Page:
Could Exoplanets Be Made of Diamond and Rock? New Research Explains

Myriad Exoplanets in Our Galaxy Could Be Made of Diamond And Rock

In our Solar System, there is quite an intriguing variety of planets. They are, however, limited by the composition of the Sun. 

Since the moons, asteroids, planets, and other cosmic features are made out of what remained after the Sun was finished evolving, their chemistry is believed to be related to our host. 

But not all space objects are made out of the same things as our Sun. We might find some exoplanets very different from those in our little Solar System. 

New research suggests such a thing could be possible and offers some incredible insights. Here is what you need to know. 

Exoplanets Made of Diamond and Rock Might Exist

A team of scientists has squished and heated silicon carbide to determine if diamond and rock exoplanets could be possible. But, it all started with an idea.

That idea involves that the stars with a higher carbon-to-oxygen ratio than the Sun might create diamond planets. 55 Cancri e, for instance, is a super-Earth exoplanet that orbits a carbon-rich star. 

Between 12 % and 17 % of planetary systems could be situated around carbon-rich stars. And with so many exoplanet-hosting stars discovered so far, a diamond planet seems a distinct possibility.

Scientists have already studied and confirmed the idea that such planets could be composed mainly of carbides (compounds of carbon and other elements). If such a planet was rich in silicon carbide, and if water was present to oxidize the silicon carbide and turn it into silicon and carbon, the carbon could become an incredible diamond with enough pressure and heat.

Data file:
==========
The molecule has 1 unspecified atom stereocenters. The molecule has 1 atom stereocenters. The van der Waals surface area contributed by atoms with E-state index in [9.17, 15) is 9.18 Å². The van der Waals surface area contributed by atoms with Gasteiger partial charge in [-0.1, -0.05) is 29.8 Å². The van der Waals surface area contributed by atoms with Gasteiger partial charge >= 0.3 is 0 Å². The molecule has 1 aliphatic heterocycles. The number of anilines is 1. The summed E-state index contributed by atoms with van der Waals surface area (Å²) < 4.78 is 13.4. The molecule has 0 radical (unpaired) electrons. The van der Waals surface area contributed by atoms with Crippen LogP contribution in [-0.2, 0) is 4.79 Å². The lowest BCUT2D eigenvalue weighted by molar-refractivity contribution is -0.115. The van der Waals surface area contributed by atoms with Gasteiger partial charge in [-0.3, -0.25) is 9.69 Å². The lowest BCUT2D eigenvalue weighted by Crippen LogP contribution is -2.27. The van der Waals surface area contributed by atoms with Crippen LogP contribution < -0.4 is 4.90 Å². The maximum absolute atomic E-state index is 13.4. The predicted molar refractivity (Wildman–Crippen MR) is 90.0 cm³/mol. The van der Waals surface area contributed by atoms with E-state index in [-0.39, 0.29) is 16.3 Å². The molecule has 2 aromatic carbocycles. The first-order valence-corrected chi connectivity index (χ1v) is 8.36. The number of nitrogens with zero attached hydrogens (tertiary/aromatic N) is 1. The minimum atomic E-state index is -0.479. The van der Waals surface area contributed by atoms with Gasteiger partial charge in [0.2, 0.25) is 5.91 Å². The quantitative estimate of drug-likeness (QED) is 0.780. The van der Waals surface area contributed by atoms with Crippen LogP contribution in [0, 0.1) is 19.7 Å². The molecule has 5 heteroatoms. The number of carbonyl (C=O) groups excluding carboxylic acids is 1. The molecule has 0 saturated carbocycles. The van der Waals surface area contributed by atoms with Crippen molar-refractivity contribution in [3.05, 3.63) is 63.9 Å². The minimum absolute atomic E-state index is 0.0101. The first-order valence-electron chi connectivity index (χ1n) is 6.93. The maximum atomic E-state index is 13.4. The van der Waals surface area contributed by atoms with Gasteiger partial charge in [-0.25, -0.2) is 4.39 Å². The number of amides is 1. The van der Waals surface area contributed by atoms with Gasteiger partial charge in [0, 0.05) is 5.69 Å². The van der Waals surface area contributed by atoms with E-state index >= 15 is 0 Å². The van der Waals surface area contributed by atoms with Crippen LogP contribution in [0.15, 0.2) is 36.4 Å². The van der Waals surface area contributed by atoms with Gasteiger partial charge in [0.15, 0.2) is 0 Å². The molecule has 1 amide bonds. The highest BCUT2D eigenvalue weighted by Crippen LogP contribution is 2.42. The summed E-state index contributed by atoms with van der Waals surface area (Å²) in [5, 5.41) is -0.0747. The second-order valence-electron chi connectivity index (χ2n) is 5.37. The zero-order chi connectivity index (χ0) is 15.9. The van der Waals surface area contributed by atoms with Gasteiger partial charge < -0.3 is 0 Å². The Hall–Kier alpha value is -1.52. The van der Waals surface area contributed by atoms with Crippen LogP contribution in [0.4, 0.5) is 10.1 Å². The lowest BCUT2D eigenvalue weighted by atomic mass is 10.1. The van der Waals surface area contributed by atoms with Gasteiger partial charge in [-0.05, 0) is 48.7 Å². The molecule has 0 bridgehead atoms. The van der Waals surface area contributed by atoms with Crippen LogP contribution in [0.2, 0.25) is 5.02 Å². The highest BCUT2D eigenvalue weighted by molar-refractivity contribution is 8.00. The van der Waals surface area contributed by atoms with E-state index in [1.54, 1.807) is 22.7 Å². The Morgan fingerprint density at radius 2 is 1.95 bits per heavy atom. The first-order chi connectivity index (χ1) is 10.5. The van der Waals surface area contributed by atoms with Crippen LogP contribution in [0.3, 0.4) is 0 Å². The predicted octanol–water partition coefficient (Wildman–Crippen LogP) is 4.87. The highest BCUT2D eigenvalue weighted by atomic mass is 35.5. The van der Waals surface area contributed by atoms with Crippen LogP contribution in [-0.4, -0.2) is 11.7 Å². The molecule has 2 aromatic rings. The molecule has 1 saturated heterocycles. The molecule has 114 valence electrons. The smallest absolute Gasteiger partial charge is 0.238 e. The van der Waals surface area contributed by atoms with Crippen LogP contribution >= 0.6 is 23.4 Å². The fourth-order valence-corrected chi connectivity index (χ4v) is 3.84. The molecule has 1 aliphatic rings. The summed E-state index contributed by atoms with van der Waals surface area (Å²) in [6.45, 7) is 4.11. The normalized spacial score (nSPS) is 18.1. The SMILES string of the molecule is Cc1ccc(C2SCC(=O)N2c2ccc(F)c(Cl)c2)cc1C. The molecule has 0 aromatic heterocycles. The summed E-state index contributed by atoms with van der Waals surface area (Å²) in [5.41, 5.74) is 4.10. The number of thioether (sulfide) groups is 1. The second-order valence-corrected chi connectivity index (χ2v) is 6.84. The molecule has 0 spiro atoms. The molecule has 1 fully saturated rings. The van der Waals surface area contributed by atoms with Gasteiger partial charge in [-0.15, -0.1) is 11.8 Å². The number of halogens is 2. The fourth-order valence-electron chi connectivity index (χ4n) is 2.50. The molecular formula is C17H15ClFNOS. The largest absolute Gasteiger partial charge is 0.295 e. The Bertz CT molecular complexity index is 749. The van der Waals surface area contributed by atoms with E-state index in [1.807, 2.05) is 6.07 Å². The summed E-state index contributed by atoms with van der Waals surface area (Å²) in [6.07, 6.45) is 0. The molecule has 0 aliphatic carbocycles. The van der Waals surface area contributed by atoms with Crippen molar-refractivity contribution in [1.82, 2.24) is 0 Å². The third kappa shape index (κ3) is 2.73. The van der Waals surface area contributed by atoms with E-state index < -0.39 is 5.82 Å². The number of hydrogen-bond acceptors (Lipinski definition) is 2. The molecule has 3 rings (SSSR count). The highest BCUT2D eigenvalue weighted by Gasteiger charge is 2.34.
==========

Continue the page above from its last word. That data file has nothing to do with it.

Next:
The Team’s Work and Results

To confirm that hypothesis, the team turned to a diamond anvil cell, a tool utilized to squeeze small material samples to very high pressures. The scientists took samples of silicon carbide and dipped in water. The samples were then put in the diamond anvil cell, which squeezed them to pressures up to 50 gigapascals – approximately half a million times Earth’s atmospheric pressure at sea level. 

Finally, after the samples had been squeezed, the scientists heated them with lasers. Geophysicist Harrison Allen-Sutter said: “These exoplanets are unlike anything in our Solar System.”

The team concluded that at temperatures of 2,500 Kelvin and pressures of 50 gigapascals, the silicon carbide planets might become oxidized in the presence of water, with compositions dominated by silica and diamond. 

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